Community radio stations have been locked out of ownership of digital radio, and therefore a large part of the future of the medium.
Yesterday commercial radio rejected community broadcasting organisations’ last ditch attempt to sign up to joint ventures conditional on government funding.
The whole thing really looks like a train wreck – and it has largely been caused by the Communications Minister, Stephen Conroy, who has completely clammed up on the issue despite submissions from all sides urging him to bring forward funding to help community radio make the leap into the digital age.
This morning the CEO of Commercial Radio Australia, Joan Warner, said she had written to Conroy last December supporting community radio’s request that funding be brought forward — but had received no response.
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“We are not commenting on the Minister, actually,” she said.
As reported in Crikey on Tuesday community radio stations have been through a nail biting period of anxiety as they try to meet punishing deadlines to sign up to joint venture companies with commercial radio in order to operate digital radio multiplexes. The alternative is being locked out of ownership and therefore a seat at the table as decisions on the future are made.
Signing up to the joint ventures means open ended financial and legal commitments, which community radio has not been able to make, given the failure of Conroy to bring forward funding that was allocated in the last Howard Government budget to help with these moves.
On Monday, community radio organisations in Melbourne, Sydney Perth and Adelaide attempted to sign up to the joint ventures conditional on funding being made available. Hobart and Brisbane sought an extension.
Yesterday Commercial Radio Australia rejected all of the conditional sign-ups and refused the requests for extensions. CRA granted a new extension until 10 am this morning for non-conditional sign-up.
But meanwhile community radio organisations have received legal advice that if they commit unconditionally to the joint ventures they could be opening themselves to legal action and could even be found guilty of insolvent trading if unable to meet their commitments because the government funding isn’t made available in time.
Warner told Crikey this morning that the tight deadlines involved meant that it was not possible for the joint ventures to proceed without firm commitments of funding from the partners.
“Commercial radio does have some sympathy for community broadcasting and we have done our best to help them, but this is a commercial enterprise and they are being treated the same as everyone else.”
What does this mean for community broadcasting? By law, the community sector is entitled to two-ninths of the available spectrum, but the failure of Conroy to bring forward the funding means that they cannot participate in the legal structures that were anticipated by the legislation.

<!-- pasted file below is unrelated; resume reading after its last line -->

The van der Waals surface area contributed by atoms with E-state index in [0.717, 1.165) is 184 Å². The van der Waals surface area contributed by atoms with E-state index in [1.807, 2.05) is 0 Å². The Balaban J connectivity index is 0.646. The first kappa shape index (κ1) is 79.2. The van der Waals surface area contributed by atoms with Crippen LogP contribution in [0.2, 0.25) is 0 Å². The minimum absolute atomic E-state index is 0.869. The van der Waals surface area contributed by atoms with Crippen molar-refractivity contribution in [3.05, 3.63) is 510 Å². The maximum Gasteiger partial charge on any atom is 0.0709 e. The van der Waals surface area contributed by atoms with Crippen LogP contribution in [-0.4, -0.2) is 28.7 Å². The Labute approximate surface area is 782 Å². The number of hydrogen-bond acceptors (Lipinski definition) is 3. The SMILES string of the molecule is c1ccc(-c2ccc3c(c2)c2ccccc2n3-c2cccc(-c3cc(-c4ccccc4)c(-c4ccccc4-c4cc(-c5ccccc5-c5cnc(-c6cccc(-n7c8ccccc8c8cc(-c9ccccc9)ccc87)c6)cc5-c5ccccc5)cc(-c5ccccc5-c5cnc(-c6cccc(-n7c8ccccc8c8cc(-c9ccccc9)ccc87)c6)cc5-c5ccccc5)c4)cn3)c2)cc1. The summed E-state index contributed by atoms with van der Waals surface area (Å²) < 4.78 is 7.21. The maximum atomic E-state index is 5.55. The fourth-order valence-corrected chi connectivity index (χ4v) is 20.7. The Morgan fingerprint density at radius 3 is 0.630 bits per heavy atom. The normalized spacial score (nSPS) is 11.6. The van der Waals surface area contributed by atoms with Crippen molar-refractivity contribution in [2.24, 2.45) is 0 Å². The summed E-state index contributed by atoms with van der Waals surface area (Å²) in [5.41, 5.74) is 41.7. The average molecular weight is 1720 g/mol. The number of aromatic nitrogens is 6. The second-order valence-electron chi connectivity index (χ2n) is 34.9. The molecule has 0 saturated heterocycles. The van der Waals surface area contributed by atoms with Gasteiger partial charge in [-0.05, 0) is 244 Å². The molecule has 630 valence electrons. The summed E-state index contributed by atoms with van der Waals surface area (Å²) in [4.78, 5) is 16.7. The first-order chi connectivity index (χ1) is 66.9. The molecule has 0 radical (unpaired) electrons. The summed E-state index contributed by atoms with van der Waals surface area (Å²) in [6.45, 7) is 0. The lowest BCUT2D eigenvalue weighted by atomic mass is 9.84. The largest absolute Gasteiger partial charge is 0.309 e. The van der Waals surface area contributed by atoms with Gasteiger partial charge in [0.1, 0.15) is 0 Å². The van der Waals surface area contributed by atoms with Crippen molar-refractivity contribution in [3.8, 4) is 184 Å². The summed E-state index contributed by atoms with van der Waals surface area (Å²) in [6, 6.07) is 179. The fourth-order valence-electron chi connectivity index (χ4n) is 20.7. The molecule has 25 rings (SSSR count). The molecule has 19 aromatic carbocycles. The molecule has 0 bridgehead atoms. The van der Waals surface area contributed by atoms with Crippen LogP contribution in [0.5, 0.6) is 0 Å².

At best, they will be access seekers in a structure dominated by commercial interests.
A spokesperson for the Community Broadcasting Association of Australia, Kath Letch, said this morning that it was unclear how this would work.
So why has this been allowed to happen, and what is going on in Conroy’s office? Both the community broadcasters and the commercials have been unsuccessful in getting any response from Conroy’s office on the issue, and his advisers have not returned calls and e-mails from Crikey asking for comment this week.
One possibility is that the budget is being squeezed. Although the $10 million odd in funding was committed in the 2007 budget most of it is payable in the next three years. Is this money now under threat?
The other possibility is that Conroy is considering policy changes on digital radio. This might have been a good idea. The yoking together of public, community and commercial broadcasting in the joint venture structure was always going to be problematic.
But if he wanted to change things, the time to do so would have been immediately on taking government. In this, of course, it would have been handy if he had had a communications policy — something that was constantly promised, but never delivered, in the year before the Rudd Government came to power.
Now the process is far too far advanced, with the deadline for digital radio licence applications coming early next month.
How much it all matters depends on how important digital radio turns out to be. Some think it is already dead in the water. Radio with pictures, after all, is what we usually expect from TV, and there is little digital radio will do that the internet can’t do as well.
But nobody can be sure what the future holds, and with this apparent stuff-up, one part of that future is closed for community radio — and for no good reason.